As described above, decreased acetylcholine levels in the hippocampus are associated with worse memory. We know that THC worsens hippocampus-dependent episodic and working memory. It should be no surprise then that THC reduces acetylcholine levels in the hippocampus.[One interesting side note: at very low doses, THC actually had the opposite effect and increased hippocampal ACh.]
Although acetylcholine has a role in memory impairments due to THC, it is not the only player. In rodents, working memory was impaired within 20 minutes of THC administration, yet acetylcholine levels did not drop until up to 80 minutes after dosing. I will discuss some of the other mechanisms in upcoming articles.
So what happens when acetylcholine levels are boosted by using an AChE inhibitor? At least 3 different studies have shown that the working memories of rats treated with an AChE inhibitor were protected against impairment from THC or other CB1 receptor agonists!
The data above come from a 2002 study. These results show that inhibiting AChE is a valid strategy to overcome THC-induced deficits in memory. However, there is no guarantee that these results in animals will extrapolate to humans.
Can Terpenes Affect Acetylcholine Levels and Memory?
We now know that inhibiting AChE is a promising strategy to overcome memory impairments from THC. So let’s turn to the next questions: 1) can terpenes inhibit AChE, and 2) can terpenes improve memory?
In Vitro Studies
Several terpenes found in cannabis do inhibit AChE. The problem is that their potency is incredibly low (meaning that you need a really high level of the terpene to achieve significant inhibition).
Some examples of AChE-inhibiting cannabis terpenes include 1,8-cineole, a.k.a. eucalyptol, (IC50=670 μM), α-pinene (IC50 range= 400-630 μM), Δ3-carene (IC50=263 μM), and limonene (IC50=4305 μM). Other cannabis terpenes such as camphor and linalool had no significant AChE inhibitory activity.
There are still several missing pieces of information. Not every major terpene in cannabis has been tested for AChE inhibitory activity and the mixture of different terpenes could have greater activity than individual terpenes. Plus terpene metabolites formed by your body may have activity, but these have not been tested.
- A 50 μL dose of Spanish sage essential oil (which contains high levels of α-pinene and 1,8-cineole) was able to reduce hippocampal AChE activity by about 25% in rats.
This study provides some in vivo confirmation that terpenes can inhibit AChE in this brain region.
There is various anecdotal evidence of terpenes impacting memory. Calamus root is reported both in historical literature as well as more recent online reports to mitigate cognitive effects of cannabis:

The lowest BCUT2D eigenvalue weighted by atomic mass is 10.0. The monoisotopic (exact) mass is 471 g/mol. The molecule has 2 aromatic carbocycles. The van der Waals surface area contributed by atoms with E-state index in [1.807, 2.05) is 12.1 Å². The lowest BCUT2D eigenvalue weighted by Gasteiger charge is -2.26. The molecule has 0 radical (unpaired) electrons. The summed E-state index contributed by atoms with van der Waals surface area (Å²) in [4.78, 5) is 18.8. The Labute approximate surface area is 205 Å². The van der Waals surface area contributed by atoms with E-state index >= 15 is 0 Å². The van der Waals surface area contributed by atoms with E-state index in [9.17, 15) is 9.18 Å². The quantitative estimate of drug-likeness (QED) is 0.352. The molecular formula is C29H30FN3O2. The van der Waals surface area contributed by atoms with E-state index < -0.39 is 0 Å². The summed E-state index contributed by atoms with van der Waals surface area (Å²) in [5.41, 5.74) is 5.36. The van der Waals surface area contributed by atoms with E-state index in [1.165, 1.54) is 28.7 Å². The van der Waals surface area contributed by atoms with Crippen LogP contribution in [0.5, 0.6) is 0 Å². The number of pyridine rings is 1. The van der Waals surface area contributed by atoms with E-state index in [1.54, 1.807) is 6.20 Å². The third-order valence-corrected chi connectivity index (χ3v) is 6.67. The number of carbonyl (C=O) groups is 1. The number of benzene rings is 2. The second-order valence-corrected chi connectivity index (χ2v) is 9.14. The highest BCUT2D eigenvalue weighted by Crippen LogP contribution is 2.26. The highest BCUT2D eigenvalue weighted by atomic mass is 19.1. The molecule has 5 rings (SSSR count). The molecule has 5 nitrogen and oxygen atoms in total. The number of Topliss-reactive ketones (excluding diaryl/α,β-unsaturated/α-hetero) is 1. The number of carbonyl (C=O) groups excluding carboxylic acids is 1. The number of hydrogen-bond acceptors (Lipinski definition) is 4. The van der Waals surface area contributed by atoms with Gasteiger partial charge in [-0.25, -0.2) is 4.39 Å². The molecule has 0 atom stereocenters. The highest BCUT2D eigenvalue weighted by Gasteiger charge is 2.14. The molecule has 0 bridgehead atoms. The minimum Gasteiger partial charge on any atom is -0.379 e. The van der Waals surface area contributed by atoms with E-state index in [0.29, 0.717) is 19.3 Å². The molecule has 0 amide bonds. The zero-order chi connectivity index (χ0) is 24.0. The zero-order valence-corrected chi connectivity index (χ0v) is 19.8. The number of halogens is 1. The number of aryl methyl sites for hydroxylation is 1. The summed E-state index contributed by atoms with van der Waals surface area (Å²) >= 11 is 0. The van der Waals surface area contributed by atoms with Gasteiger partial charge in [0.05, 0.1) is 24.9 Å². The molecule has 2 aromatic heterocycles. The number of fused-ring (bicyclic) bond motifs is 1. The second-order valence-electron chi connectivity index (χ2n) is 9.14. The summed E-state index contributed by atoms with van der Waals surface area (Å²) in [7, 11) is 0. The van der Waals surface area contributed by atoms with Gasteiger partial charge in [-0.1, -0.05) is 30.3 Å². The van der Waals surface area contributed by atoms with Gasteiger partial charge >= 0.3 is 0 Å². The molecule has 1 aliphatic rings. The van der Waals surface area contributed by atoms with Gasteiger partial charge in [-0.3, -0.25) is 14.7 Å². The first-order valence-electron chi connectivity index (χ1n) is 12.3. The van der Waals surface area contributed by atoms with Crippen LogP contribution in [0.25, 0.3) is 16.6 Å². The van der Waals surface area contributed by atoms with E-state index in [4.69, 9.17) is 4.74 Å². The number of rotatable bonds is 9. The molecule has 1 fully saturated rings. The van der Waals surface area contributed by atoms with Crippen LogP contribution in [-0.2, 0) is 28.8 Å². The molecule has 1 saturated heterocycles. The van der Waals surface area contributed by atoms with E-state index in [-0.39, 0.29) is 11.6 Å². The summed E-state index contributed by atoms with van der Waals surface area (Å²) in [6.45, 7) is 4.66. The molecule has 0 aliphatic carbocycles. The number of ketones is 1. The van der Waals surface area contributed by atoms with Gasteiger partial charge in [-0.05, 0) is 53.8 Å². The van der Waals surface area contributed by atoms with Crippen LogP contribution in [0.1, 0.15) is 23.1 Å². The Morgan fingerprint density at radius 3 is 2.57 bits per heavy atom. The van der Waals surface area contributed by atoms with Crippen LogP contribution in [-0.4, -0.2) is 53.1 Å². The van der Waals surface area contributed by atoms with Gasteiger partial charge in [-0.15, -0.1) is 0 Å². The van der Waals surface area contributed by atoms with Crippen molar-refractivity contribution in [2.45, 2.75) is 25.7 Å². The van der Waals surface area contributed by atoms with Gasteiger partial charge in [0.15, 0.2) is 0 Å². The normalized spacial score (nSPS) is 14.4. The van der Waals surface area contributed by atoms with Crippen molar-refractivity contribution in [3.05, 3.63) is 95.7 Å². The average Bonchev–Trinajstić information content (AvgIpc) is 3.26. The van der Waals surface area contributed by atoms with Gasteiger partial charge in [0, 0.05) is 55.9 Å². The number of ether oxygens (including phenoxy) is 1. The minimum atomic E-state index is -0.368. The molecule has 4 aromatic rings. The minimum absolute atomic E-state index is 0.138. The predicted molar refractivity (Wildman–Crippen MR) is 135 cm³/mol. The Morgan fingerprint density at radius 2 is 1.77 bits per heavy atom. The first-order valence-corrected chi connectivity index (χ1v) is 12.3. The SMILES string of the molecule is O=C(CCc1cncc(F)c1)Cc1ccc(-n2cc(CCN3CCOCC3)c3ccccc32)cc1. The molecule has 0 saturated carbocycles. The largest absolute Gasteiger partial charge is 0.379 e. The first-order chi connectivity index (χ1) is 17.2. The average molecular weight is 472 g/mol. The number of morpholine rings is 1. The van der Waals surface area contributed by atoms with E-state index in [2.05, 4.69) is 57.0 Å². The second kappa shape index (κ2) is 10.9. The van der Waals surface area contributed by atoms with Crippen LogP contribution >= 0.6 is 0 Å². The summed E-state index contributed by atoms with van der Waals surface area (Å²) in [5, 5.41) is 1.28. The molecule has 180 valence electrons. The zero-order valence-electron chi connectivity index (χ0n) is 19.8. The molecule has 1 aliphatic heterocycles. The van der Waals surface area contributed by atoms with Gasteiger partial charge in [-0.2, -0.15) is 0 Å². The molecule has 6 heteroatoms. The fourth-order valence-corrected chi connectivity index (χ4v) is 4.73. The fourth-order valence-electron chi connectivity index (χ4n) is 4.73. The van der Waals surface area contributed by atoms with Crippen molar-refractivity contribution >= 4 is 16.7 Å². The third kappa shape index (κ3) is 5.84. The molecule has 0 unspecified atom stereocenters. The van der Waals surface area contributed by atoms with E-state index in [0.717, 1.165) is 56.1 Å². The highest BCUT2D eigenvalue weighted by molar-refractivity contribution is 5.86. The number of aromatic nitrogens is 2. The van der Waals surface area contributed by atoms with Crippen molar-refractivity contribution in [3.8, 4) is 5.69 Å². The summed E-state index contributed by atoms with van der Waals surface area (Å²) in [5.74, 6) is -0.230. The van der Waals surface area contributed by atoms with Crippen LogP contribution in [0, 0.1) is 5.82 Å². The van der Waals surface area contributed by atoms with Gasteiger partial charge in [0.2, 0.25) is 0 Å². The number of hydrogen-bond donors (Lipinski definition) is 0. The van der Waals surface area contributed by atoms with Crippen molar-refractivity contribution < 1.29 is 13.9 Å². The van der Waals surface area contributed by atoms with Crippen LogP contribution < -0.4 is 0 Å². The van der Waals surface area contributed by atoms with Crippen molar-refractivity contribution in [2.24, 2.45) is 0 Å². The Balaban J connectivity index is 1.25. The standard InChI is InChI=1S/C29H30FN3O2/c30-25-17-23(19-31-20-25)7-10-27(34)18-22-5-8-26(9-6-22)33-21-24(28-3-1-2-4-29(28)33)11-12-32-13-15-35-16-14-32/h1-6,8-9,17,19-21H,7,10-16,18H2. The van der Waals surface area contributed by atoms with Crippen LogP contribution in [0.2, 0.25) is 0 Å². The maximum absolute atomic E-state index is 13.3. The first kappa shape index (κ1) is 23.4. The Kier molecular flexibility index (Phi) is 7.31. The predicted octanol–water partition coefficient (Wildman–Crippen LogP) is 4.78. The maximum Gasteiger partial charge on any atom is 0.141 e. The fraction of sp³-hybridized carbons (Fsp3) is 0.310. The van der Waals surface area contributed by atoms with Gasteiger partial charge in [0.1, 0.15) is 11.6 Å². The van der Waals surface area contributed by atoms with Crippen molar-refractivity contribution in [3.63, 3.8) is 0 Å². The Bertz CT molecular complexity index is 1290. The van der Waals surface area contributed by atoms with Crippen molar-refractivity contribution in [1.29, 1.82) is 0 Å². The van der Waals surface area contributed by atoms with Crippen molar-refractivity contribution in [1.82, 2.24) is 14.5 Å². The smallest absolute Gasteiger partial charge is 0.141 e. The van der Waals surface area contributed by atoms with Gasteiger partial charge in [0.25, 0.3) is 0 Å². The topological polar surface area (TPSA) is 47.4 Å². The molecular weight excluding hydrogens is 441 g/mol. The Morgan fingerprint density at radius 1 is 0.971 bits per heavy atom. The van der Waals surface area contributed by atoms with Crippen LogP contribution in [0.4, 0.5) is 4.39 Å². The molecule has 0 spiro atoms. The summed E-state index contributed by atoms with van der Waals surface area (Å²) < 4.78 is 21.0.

“Calamus adds an extra degree of mental clarity to the cannabis experience”
Calamus contains β-asarone, a terpene that is a more potent AChE inhibitor (IC50= 3.33 μM) than the cannabis terpenes that have been studied so far.
- A 2011 study (and several earlier studies) examined the effects of Spanish sage essential oil (which contains α-pinene and 1,8-cineole) on human memory and did see some improvement.
- A 2012 study of rosemary essential oil showed that improved memory was significantly correlated with 1,8-cineole plasma concentrations.
These studies provide some general evidence that terpenes can boost memory. However, I could find no published studies on memory in people who ingested THC. So we still do not know how terpenes affect memory impairments caused specifically by cannabis.
Conclusion on Terpenes and THC Memory Impairment
There is still insufficient evidence to say whether cannabis terpenes can improve THC-related memory impairments, but it is certainly possible. Here is what we know for sure so far:
- AChE inhibitors overcome THC memory deficits in rodents
- Certain terpenes from cannabis can inhibit AChE, although with low potency
- Essential oils with some of the same terpenes found in cannabis can improve memory in sober people
Will anybody do a controlled clinical study to see whether terpenes can block THC memory deficits? I hope one of the enterprising cannabis startup companies focusing on terpene entourage effects will be answering this question soon!
In the meantime, you can buy Calamus Root from Amazon and try for yourself. I think this has the best chance of improving memory impairment from THC given its much higher potency. If you try this, please let us know the results in the comments!
[Featured image: Pixabay]
Last modified: August 2, 2017